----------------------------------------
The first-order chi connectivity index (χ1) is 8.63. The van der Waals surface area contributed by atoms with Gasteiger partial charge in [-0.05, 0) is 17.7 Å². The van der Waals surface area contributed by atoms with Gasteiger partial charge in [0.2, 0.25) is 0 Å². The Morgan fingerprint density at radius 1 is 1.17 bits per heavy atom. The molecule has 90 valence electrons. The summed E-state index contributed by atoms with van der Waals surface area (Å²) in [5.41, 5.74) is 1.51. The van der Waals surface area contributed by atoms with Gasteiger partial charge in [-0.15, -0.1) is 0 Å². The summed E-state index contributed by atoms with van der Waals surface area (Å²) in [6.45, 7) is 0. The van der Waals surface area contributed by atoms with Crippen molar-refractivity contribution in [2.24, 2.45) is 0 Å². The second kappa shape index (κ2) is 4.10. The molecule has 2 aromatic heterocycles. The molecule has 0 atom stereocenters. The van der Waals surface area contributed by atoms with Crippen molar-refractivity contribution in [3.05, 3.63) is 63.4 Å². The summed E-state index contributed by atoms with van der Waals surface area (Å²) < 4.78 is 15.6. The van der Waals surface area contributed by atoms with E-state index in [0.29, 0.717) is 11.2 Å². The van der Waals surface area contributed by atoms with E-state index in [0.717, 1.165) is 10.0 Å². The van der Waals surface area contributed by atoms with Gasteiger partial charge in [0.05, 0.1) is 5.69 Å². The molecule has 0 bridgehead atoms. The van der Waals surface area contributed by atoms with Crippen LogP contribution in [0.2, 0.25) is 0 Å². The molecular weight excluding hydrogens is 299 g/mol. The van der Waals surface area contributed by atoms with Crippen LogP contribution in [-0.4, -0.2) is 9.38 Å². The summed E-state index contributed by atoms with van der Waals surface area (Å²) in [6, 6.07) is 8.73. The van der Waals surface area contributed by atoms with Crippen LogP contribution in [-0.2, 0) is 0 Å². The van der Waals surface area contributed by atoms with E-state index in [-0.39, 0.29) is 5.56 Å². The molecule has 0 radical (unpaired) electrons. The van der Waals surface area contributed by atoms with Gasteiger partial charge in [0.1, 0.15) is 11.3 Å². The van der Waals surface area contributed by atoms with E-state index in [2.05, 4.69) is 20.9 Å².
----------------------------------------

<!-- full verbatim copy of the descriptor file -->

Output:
The first-order chi connectivity index (χ1) is 8.63. The van der Waals surface area contributed by atoms with Gasteiger partial charge in [-0.05, 0) is 17.7 Å². The van der Waals surface area contributed by atoms with Gasteiger partial charge in [0.2, 0.25) is 0 Å². The Morgan fingerprint density at radius 1 is 1.17 bits per heavy atom. The molecule has 90 valence electrons. The summed E-state index contributed by atoms with van der Waals surface area (Å²) in [5.41, 5.74) is 1.51. The van der Waals surface area contributed by atoms with Gasteiger partial charge in [-0.15, -0.1) is 0 Å². The summed E-state index contributed by atoms with van der Waals surface area (Å²) in [6.45, 7) is 0. The van der Waals surface area contributed by atoms with Crippen molar-refractivity contribution in [2.24, 2.45) is 0 Å². The second kappa shape index (κ2) is 4.10. The molecule has 2 aromatic heterocycles. The molecule has 0 atom stereocenters. The van der Waals surface area contributed by atoms with Crippen molar-refractivity contribution in [3.05, 3.63) is 63.4 Å². The summed E-state index contributed by atoms with van der Waals surface area (Å²) < 4.78 is 15.6. The van der Waals surface area contributed by atoms with E-state index in [0.29, 0.717) is 11.2 Å². The van der Waals surface area contributed by atoms with E-state index in [0.717, 1.165) is 10.0 Å². The van der Waals surface area contributed by atoms with Gasteiger partial charge in [0.05, 0.1) is 5.69 Å². The molecule has 0 bridgehead atoms. The van der Waals surface area contributed by atoms with Crippen LogP contribution in [0.2, 0.25) is 0 Å². The molecular weight excluding hydrogens is 299 g/mol. The van der Waals surface area contributed by atoms with Crippen LogP contribution in [-0.4, -0.2) is 9.38 Å². The summed E-state index contributed by atoms with van der Waals surface area (Å²) in [6, 6.07) is 8.73. The van der Waals surface area contributed by atoms with Crippen LogP contribution in [-0.2, 0) is 0 Å². The van der Waals surface area contributed by atoms with E-state index in [-0.39, 0.29) is 5.56 Å². The molecule has 0 radical (unpaired) electrons. The van der Waals surface area contributed by atoms with Gasteiger partial charge in [0.1, 0.15) is 11.3 Å². The van der Waals surface area contributed by atoms with E-state index in [2.05, 4.69) is 20.9 Å².